A 4-day event held each year in March, Sounds of the Old City celebrates international music in the historic setting Jerusalem. Various ensembles and instruments are showcased around the Old City, including important sites like Hurva Square, the Tower of David, and Jaffa Gate.
A Jewish celebration of liberation honoured for a week every year, Passover is momentous part of the Israeli calendar. Expect outdoor markets, street performances and overflowing restaurants, or accept the exceptional hospitality of Judaism devotees by attending a family passover meal - it is one of the most culturally rich things to do in Jerusalem.
The Jewish New Year of Rosh Hashanah falls in the Hebrew month of Tishrei, which usually pairs with the Gregorian calendar month of September. The time is marked by reverence, family time, shared meal and sweet treats, followed by a 10-day holiday.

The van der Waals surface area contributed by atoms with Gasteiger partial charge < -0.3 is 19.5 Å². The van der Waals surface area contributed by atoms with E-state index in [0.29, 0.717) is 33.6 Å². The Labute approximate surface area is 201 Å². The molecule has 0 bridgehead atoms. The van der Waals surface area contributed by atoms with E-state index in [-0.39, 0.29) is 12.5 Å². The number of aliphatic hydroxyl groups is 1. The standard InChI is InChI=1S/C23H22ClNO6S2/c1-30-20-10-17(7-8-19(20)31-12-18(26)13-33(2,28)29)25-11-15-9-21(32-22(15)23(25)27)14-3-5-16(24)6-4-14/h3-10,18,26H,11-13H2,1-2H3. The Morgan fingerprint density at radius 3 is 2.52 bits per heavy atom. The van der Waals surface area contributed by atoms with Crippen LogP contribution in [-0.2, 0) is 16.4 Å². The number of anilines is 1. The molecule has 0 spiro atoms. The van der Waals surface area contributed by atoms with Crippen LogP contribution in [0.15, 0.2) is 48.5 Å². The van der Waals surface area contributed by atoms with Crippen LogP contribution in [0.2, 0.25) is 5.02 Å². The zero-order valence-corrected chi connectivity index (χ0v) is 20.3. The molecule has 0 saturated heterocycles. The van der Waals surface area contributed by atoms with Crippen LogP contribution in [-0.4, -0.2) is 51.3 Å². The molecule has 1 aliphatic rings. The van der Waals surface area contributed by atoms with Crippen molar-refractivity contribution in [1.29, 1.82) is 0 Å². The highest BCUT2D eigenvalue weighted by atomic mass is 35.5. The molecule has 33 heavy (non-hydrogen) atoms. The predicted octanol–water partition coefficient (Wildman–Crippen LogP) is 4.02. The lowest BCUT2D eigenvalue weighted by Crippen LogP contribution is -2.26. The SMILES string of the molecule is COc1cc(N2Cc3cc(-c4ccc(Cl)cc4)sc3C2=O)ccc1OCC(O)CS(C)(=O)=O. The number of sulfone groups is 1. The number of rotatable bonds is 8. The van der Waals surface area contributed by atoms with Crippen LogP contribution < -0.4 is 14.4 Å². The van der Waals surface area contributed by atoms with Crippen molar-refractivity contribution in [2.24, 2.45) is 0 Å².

Jerusalem Sacred Music Festival
Drumming circles, street parties and inspirational talks are just some of the features of the Jerusalem Sacred Music Festival that attract visitors from both Israel and afar. Usually held for over a week each September, this soul-stirring festival boasts over 250 artists from over 15 different countries and is one of the most beloved events in Jerusalem Israel.
Top 4 Festivals in Jerusalem
Journeying into the world of Jerusalem has an undeniably religious undercurrent, even present in the city’s collection of festivals and events. Join Passover and the Jewish new year celebrations of Rosh Hashana, or time your trip with the mystic Sounds of the Old City, which brags an incredible line-up of international music.